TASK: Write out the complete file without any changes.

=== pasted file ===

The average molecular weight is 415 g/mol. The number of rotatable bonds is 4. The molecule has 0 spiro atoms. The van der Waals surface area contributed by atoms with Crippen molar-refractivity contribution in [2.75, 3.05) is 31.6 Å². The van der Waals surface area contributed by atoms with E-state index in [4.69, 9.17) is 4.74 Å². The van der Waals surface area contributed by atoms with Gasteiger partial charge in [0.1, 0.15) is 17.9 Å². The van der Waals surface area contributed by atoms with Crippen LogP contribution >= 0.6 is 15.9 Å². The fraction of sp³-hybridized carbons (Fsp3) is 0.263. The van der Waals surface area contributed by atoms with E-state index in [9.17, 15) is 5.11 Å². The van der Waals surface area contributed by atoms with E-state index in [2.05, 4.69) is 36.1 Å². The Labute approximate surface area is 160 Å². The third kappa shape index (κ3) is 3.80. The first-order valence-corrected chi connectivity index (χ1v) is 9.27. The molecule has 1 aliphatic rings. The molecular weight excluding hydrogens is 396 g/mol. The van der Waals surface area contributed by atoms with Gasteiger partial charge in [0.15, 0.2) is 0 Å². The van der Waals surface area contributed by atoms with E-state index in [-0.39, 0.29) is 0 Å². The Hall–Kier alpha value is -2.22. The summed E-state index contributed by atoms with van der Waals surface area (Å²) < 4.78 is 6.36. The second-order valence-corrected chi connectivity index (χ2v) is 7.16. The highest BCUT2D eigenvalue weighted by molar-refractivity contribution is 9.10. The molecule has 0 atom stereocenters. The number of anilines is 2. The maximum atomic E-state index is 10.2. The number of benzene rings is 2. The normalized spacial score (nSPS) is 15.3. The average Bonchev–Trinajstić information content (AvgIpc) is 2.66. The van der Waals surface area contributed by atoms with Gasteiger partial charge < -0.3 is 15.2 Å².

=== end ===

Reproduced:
The average molecular weight is 415 g/mol. The number of rotatable bonds is 4. The molecule has 0 spiro atoms. The van der Waals surface area contributed by atoms with Crippen molar-refractivity contribution in [2.75, 3.05) is 31.6 Å². The van der Waals surface area contributed by atoms with E-state index in [4.69, 9.17) is 4.74 Å². The van der Waals surface area contributed by atoms with Gasteiger partial charge in [0.1, 0.15) is 17.9 Å². The van der Waals surface area contributed by atoms with Crippen LogP contribution >= 0.6 is 15.9 Å². The fraction of sp³-hybridized carbons (Fsp3) is 0.263. The van der Waals surface area contributed by atoms with E-state index in [9.17, 15) is 5.11 Å². The van der Waals surface area contributed by atoms with E-state index in [2.05, 4.69) is 36.1 Å². The Labute approximate surface area is 160 Å². The third kappa shape index (κ3) is 3.80. The first-order valence-corrected chi connectivity index (χ1v) is 9.27. The molecule has 1 aliphatic rings. The molecular weight excluding hydrogens is 396 g/mol. The van der Waals surface area contributed by atoms with Gasteiger partial charge in [0.15, 0.2) is 0 Å². The van der Waals surface area contributed by atoms with E-state index in [-0.39, 0.29) is 0 Å². The Hall–Kier alpha value is -2.22. The summed E-state index contributed by atoms with van der Waals surface area (Å²) < 4.78 is 6.36. The second-order valence-corrected chi connectivity index (χ2v) is 7.16. The highest BCUT2D eigenvalue weighted by molar-refractivity contribution is 9.10. The molecule has 0 atom stereocenters. The number of anilines is 2. The maximum atomic E-state index is 10.2. The number of benzene rings is 2. The normalized spacial score (nSPS) is 15.3. The average Bonchev–Trinajstić information content (AvgIpc) is 2.66. The van der Waals surface area contributed by atoms with Gasteiger partial charge < -0.3 is 15.2 Å².